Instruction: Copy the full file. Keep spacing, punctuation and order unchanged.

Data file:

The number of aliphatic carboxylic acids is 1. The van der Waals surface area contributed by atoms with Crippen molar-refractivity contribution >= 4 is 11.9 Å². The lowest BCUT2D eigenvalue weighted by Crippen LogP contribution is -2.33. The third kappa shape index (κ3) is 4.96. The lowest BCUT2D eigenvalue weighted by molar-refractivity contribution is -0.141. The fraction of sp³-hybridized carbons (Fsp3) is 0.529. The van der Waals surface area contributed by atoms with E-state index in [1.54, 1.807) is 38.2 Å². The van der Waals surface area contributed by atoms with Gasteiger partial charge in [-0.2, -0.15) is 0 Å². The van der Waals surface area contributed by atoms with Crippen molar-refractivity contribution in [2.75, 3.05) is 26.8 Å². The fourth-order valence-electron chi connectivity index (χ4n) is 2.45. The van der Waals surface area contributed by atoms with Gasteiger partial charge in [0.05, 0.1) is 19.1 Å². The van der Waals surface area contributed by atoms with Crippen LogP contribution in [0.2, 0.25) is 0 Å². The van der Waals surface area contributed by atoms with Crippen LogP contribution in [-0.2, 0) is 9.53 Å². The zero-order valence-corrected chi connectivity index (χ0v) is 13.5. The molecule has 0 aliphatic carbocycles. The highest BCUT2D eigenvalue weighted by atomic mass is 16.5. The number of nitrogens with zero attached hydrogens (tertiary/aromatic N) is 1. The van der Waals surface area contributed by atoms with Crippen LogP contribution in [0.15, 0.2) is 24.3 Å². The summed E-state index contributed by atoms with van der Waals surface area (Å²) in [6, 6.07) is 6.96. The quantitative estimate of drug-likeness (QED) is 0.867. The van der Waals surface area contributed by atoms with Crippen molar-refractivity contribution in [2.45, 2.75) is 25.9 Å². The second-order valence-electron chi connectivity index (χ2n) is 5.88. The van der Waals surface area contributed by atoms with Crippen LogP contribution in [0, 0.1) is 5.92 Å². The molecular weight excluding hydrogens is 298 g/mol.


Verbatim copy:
The number of aliphatic carboxylic acids is 1. The van der Waals surface area contributed by atoms with Crippen molar-refractivity contribution >= 4 is 11.9 Å². The lowest BCUT2D eigenvalue weighted by Crippen LogP contribution is -2.33. The third kappa shape index (κ3) is 4.96. The lowest BCUT2D eigenvalue weighted by molar-refractivity contribution is -0.141. The fraction of sp³-hybridized carbons (Fsp3) is 0.529. The van der Waals surface area contributed by atoms with E-state index in [1.54, 1.807) is 38.2 Å². The van der Waals surface area contributed by atoms with Gasteiger partial charge in [-0.2, -0.15) is 0 Å². The van der Waals surface area contributed by atoms with Crippen molar-refractivity contribution in [2.75, 3.05) is 26.8 Å². The fourth-order valence-electron chi connectivity index (χ4n) is 2.45. The van der Waals surface area contributed by atoms with Gasteiger partial charge in [0.05, 0.1) is 19.1 Å². The van der Waals surface area contributed by atoms with Crippen LogP contribution in [0.2, 0.25) is 0 Å². The van der Waals surface area contributed by atoms with Crippen LogP contribution in [-0.2, 0) is 9.53 Å². The zero-order valence-corrected chi connectivity index (χ0v) is 13.5. The molecule has 0 aliphatic carbocycles. The highest BCUT2D eigenvalue weighted by atomic mass is 16.5. The number of nitrogens with zero attached hydrogens (tertiary/aromatic N) is 1. The van der Waals surface area contributed by atoms with Crippen LogP contribution in [0.15, 0.2) is 24.3 Å². The summed E-state index contributed by atoms with van der Waals surface area (Å²) in [6, 6.07) is 6.96. The quantitative estimate of drug-likeness (QED) is 0.867. The van der Waals surface area contributed by atoms with Crippen molar-refractivity contribution in [2.45, 2.75) is 25.9 Å². The second-order valence-electron chi connectivity index (χ2n) is 5.88. The van der Waals surface area contributed by atoms with Crippen LogP contribution in [0, 0.1) is 5.92 Å². The molecular weight excluding hydrogens is 298 g/mol.